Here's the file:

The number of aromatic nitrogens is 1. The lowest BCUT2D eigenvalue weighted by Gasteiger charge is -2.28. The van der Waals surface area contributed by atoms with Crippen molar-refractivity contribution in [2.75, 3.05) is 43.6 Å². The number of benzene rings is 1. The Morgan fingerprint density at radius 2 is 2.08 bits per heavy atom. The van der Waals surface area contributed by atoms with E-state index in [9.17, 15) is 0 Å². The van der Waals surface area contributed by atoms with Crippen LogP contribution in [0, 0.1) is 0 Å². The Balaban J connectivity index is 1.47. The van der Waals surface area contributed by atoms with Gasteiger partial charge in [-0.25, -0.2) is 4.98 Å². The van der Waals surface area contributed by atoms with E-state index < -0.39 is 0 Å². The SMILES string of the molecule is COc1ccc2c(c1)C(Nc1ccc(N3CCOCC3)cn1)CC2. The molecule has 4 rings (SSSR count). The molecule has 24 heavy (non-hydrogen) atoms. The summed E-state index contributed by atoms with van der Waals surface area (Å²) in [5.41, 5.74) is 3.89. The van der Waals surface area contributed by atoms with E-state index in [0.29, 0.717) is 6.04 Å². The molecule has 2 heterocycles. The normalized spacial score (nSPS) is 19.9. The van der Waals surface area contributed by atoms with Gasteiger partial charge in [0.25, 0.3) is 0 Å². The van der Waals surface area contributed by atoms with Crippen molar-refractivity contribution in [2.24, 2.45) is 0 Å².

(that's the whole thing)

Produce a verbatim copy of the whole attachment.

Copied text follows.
The number of aromatic nitrogens is 1. The lowest BCUT2D eigenvalue weighted by Gasteiger charge is -2.28. The van der Waals surface area contributed by atoms with Crippen molar-refractivity contribution in [2.75, 3.05) is 43.6 Å². The number of benzene rings is 1. The Morgan fingerprint density at radius 2 is 2.08 bits per heavy atom. The van der Waals surface area contributed by atoms with E-state index in [9.17, 15) is 0 Å². The van der Waals surface area contributed by atoms with Crippen LogP contribution in [0, 0.1) is 0 Å². The Balaban J connectivity index is 1.47. The van der Waals surface area contributed by atoms with Gasteiger partial charge in [-0.25, -0.2) is 4.98 Å². The van der Waals surface area contributed by atoms with E-state index < -0.39 is 0 Å². The SMILES string of the molecule is COc1ccc2c(c1)C(Nc1ccc(N3CCOCC3)cn1)CC2. The molecule has 4 rings (SSSR count). The molecule has 24 heavy (non-hydrogen) atoms. The summed E-state index contributed by atoms with van der Waals surface area (Å²) in [5.41, 5.74) is 3.89. The van der Waals surface area contributed by atoms with E-state index in [0.29, 0.717) is 6.04 Å². The molecule has 2 heterocycles. The normalized spacial score (nSPS) is 19.9. The van der Waals surface area contributed by atoms with Gasteiger partial charge in [0.25, 0.3) is 0 Å². The van der Waals surface area contributed by atoms with Crippen molar-refractivity contribution in [2.24, 2.45) is 0 Å².